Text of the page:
September 11, 2015 | Posted in 1st Doggies
Today, historians and old timers talk about Laddie Boy as the most celebrated of all presidential dogs in America. The fame of Roosevelt’s Fala and all other presidential pooches pales in comparison to what Laddie Boy enjoyed during his lifetime.
Laddie Boy, the Airedale Terrier, was the prized pet of Warren Harding; the 29th president of America. He was born on July 26th, 1920 and died on died on January 23rd, 1929.
He was Harding’s constant companion and on the golf course, Laddie Boy loved to get the ball back to Harding every time a misdirected presidential hit struck a tree. He was allowed to attend important meetings of the cabinet; he’d sit on his own exquisitely hand-crafted chair while the president and his men discussed and debated weighty matters. Laddie Boy was a regular feature at the fundraisings that the first lady attended.
As mentioned above, no presidential pooch received the kind of attention from the press that Laddie Boy did; and he absorbed it all like a seasoned pro. For dailies such as the New York Times, it was news fit to publish if the dog ran the presidential cat up a tree or if got a new playmate. Laddie Boy also “communicated” with newspapers and in one letter that he “wrote” to a daily, he said – “So many people express a wish to see me, and I shake hands with so many callers at the Executive Mansion that I fear there are some people who will suspect me of political inclinations. From what I see of politics, I am sure I have no such aspirations.”
Laddie Boy arrived at the White House on March 5, 1921. Harding, as per his instructions, was informed immediately of the pup’s arrival. The president was participating in his first cabinet meeting at that time. Within a week, the dog’s intelligence and indomitable terrier genes made themselves manifest and he was delivering the newspaper to Harding every day. Harding commissioned one thousand miniatures of Laddie Boy and took great pleasure in handing these out to his supporters. Today, these miniatures are prized collectors’ items and fetch handsome amounts.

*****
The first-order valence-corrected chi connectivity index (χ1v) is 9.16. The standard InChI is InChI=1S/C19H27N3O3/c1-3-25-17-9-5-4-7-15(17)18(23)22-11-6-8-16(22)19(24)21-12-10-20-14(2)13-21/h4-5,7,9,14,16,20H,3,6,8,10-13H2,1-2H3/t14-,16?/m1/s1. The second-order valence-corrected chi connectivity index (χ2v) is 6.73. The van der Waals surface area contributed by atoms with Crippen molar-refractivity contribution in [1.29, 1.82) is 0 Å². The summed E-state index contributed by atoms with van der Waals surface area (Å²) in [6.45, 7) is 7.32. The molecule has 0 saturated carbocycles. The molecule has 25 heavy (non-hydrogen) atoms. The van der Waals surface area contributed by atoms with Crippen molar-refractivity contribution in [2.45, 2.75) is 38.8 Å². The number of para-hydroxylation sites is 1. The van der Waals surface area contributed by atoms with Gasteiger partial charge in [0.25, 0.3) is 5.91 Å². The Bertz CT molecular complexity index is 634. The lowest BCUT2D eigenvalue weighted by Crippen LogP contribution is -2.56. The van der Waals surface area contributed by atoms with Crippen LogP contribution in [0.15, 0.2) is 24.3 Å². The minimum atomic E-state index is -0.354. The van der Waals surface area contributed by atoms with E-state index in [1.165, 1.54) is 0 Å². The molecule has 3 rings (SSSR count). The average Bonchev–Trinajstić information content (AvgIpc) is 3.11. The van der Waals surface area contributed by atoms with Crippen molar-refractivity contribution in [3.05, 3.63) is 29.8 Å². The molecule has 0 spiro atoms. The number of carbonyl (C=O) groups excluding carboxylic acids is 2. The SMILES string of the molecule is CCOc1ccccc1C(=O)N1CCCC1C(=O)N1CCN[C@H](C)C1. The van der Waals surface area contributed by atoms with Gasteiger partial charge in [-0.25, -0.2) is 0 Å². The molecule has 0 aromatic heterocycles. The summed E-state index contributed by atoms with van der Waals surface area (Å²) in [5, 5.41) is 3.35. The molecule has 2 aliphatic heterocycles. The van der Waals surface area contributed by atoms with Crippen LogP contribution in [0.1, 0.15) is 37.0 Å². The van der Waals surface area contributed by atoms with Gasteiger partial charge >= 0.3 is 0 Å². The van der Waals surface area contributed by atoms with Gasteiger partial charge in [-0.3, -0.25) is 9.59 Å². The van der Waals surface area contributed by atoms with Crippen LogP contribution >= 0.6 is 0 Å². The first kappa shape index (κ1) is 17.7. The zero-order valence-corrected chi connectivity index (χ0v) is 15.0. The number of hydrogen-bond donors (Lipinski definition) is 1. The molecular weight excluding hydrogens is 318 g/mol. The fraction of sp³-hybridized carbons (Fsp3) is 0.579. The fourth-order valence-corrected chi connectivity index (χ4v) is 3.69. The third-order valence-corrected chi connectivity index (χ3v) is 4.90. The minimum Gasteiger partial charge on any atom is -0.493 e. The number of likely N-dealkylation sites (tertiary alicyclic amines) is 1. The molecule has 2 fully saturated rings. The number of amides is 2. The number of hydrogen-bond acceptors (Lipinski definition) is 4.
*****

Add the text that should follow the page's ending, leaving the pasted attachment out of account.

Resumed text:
The Smithsonian Institution’s National Museum of American History has in its collection a very unusual sculpture of Laddie Boy by sculptress Bashka Paeff; it is made of more than 19,000 pennies that newspaper delivery boys collected and donated for the purpose. This was a tribute to Harding, who rose from being a humble newspaperman to America’s president.
Perhaps, one of the reasons why Laddie Boy enjoyed such fame was that the childless Harding couple loved him like a child. He had unrestricted access to the White House living quarters; he spent hardly any time in the White House kennels.
It is said that for three days prior to the death of Harding, Laddie Boy was unusually restless and howled inconsolably. Almost as if the terrier had a sense of foreboding of some imminent tragedy.
Laddie Boy spent his years after Harding’s death with Harry Barker, a Secret Service agent assigned on White House duty. Records from those days tell us that the Barkers proved to be good pet parents to this Airedale Terrier, who but for his master’s short stay as president, would have achieved even more fame.